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The Role of Need Satisfaction in Self-Concealment and Well-Being

Uysal, Ahmet
LIN, Helen Lee
KNEE, C. Raymond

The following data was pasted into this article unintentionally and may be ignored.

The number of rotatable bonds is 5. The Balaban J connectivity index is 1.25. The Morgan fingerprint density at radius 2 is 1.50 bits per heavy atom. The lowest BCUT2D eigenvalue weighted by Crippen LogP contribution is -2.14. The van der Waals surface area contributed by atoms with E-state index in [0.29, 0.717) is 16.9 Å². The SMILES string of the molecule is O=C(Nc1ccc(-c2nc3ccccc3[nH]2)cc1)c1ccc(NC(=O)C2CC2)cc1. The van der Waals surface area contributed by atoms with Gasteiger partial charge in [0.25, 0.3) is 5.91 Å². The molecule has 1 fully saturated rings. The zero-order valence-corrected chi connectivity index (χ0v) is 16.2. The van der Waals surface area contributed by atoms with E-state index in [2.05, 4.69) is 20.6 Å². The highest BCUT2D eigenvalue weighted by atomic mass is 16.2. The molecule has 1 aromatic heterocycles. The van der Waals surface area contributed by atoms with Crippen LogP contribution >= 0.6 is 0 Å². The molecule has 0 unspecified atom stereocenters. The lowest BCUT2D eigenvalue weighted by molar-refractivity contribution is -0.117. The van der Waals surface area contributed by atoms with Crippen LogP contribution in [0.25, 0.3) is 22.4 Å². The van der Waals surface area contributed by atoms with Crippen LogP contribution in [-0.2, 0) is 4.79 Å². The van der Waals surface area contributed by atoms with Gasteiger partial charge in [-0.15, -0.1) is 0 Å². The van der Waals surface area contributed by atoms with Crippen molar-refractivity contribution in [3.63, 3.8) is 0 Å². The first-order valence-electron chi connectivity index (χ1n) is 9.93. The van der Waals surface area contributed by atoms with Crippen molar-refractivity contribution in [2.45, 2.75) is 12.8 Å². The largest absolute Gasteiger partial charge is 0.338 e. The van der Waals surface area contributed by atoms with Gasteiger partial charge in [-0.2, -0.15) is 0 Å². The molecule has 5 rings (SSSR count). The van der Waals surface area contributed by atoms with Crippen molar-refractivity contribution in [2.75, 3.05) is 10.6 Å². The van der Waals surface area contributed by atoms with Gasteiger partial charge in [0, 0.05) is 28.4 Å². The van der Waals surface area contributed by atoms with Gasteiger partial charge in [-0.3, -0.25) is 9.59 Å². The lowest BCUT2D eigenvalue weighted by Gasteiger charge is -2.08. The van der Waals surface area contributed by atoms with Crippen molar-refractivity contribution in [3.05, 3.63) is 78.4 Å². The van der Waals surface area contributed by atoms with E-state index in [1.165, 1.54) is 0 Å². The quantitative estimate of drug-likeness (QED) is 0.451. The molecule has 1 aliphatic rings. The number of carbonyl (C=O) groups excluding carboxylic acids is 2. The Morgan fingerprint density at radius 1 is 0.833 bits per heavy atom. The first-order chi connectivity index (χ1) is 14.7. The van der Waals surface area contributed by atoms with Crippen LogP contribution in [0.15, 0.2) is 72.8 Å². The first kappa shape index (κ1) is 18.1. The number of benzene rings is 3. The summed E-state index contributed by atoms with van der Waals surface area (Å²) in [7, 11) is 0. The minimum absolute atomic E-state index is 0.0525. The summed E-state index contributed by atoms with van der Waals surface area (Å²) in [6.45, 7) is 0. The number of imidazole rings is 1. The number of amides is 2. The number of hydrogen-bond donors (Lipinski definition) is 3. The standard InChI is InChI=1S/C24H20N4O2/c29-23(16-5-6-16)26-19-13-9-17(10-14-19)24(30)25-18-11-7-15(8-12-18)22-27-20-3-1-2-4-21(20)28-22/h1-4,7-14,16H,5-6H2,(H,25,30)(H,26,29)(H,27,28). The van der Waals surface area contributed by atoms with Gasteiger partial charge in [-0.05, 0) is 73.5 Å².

The present research tests a model derived from self-determination theory to explain why self-concealment (the tendency to keep distressing personal information secret) is associated with negative well-being outcomes. Two studies tested a model in which self-concealment predicts the thwarting of basic needs for autonomy, competence, and relatedness, which then results in negative psychological outcomes. Study 1 involved a cross-sectional design. Structural equation modeling analyses revealed that the model provided an acceptable fit to the data. Study 2 involved a multilevel design. Participants completed daily measures of self-concealment, need satisfaction, and well-being over 16 days. Results supported the proposed mediation model. Furthermore, the associations between daily self-concealment, daily need satisfaction, and daily well-being were independent of trait self-concealment. Overall, the findings suggest that concealing personal distressing information is detrimental to the satisfaction of basic psychological needs, which in turn predicts negative well-being.